The trial of UBS rogue trader continued on Tuesday at Southwark Crown Court where the jury heard that Kweku Adoboli missed the chance to erase billions of dollars in unauthorised trades.
Ron Greenidge who was in charge of the exchange-traded-funds desk until April last year said that Mr Adoboli “had a brief window to take the position to zero and he didn’t, and then the market started to go down.”
Mr Adoboli admitted to risking $5 billion on Standard & Poor’s 500 futures and $3.75 billion on the German futures market
Yesterday the court was told that €3.6 billion of incorrectly booked trades were questioned by the bank’s back office more than a month before his arrest.
The court heard that the trades, which should usually be booked on the same day were unregistered for a number of weeks after Mr Adoboli made them.
However, regulators were fooled into believing that there was an innocent explanation for his off-book trades. Compliance staff noticed the incorrectly booked trades and asked him why they had not been booked in properly.
Mr Adoboli told them that he had failed to book them in properly to save time, because he was short-staffed and that he was "really fucking busy."
It was only when Mr Adoboli left his desk and then sent an email that revealed the true nature of his behaviour that the bank realied the extent of the problem. He was called back ny Mr Greenidge that same afternoon to provide more details on the fictitious trades so that the bank could start unwinding them.
In the email, he said: I used the bookings as a way to suppress the PnL [profit and loss] losses that I have accrued through off-book trades that I made. Those trades were previously profit making. The aim had been to try and make the money back before the September expiry date came through but I clearly failed."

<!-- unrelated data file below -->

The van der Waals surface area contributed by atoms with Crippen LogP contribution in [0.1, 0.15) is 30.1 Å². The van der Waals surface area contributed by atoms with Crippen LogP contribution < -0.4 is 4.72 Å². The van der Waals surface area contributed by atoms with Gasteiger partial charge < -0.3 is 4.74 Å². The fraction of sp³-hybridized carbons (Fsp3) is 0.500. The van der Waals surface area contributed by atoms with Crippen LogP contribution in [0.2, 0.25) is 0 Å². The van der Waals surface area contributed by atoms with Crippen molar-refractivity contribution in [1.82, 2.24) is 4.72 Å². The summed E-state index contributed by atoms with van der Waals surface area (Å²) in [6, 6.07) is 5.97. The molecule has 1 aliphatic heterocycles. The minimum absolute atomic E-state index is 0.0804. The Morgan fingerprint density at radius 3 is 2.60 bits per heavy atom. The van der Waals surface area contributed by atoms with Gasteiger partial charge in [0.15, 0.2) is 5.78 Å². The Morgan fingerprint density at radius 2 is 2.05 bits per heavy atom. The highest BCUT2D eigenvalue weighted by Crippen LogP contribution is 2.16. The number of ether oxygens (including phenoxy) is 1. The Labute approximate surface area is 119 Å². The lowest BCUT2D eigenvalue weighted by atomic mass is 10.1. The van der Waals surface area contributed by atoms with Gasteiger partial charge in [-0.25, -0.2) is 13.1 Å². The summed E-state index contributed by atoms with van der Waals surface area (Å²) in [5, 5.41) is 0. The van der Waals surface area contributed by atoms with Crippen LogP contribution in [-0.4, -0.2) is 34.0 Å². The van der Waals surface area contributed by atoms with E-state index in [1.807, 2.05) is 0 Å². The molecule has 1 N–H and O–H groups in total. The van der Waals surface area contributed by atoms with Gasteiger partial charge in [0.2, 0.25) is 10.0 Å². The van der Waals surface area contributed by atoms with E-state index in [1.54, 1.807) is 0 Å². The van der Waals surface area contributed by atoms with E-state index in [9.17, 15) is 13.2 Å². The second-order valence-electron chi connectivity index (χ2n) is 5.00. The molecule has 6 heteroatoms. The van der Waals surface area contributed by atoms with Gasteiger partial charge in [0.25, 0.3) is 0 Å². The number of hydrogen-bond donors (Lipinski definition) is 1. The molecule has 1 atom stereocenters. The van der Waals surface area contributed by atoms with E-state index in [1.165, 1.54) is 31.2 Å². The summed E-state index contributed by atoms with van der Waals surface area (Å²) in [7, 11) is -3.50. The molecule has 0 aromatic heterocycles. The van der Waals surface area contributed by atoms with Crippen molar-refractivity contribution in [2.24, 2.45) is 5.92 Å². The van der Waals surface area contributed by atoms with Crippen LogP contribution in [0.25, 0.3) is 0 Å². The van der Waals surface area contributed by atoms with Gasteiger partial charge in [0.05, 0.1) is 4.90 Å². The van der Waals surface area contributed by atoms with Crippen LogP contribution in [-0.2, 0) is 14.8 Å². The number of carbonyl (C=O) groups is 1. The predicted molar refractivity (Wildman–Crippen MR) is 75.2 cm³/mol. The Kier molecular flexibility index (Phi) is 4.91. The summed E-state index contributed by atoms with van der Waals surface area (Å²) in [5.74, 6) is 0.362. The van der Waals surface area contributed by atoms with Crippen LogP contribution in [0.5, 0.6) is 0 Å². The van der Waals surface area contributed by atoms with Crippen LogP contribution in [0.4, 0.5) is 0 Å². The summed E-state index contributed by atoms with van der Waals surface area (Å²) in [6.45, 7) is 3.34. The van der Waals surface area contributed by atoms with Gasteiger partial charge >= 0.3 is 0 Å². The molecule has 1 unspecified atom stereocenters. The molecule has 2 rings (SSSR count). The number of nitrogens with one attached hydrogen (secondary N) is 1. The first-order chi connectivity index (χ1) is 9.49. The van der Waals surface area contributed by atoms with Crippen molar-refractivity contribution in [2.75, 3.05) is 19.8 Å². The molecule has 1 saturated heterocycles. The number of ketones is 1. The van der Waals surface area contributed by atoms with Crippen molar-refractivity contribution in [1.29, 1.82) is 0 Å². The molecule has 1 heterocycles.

It became clear to Mr Adoboli that things were moving out of control towards the end of July. In his email he said that he had accrued massive losses in “the aggressive sell-off in the days of July and early August” due to the “escalation of the euro-zone crisis,”
UBS compliance member, William Steward told the court that until he received the revelatory email from Mr Adoboli on September 14th he had never considered that the trades were off-cook. Asked what that meant he said: "That means to me they are not real deals. They don't have a customer, anyone on the other side. They are fake."
This follows on from yesterday’s revelation that Mr Adoboli had lost £123,000 of his own money spread betting through IG Index. The trades with IG Index led to him receiving two official warnings from his own personal bank because he did not disclose details of the account or the individual trades.
Mr Adoboli was on a salary of £360,000 a year but owed thousands of pounds on current accounts and credit cards. He was overdrawn and using payday loan companies at the time of his arrest in September 2011.
His NatWest account was £3,594 overdrawn when he was arrested despite a total of £233,000 passing through it in the previous 12 months.
In total, Mr Adoboli was more than £4,000 overdrawn across his four current accounts and two credit cards and recent receipts had come from payday loan companies such as Wonga.com and Payday UK.
Mr Adoboli has been charged with two counts of false accounting and two counts of fraudulent trading relating to the $2.3 billion loss incurred by UBS which saw ten per cent wiped from the banks’ share price after the losses came to light.
Mr Adoboli dealt in exchange-traded funds (ETFs) and worked in the banks’ global synthetic equities division.
On Friday the court heard that at one stage Mr Adoboli had put £7.4 billion of the banks money at risk. Prosecuting QC, Sasha Wass said Mr Adoboli had been: "sucked into the gambler's mindset" and "started throwing good money after bad".
Mr Adoboli has pleaded not guilty. The case continues.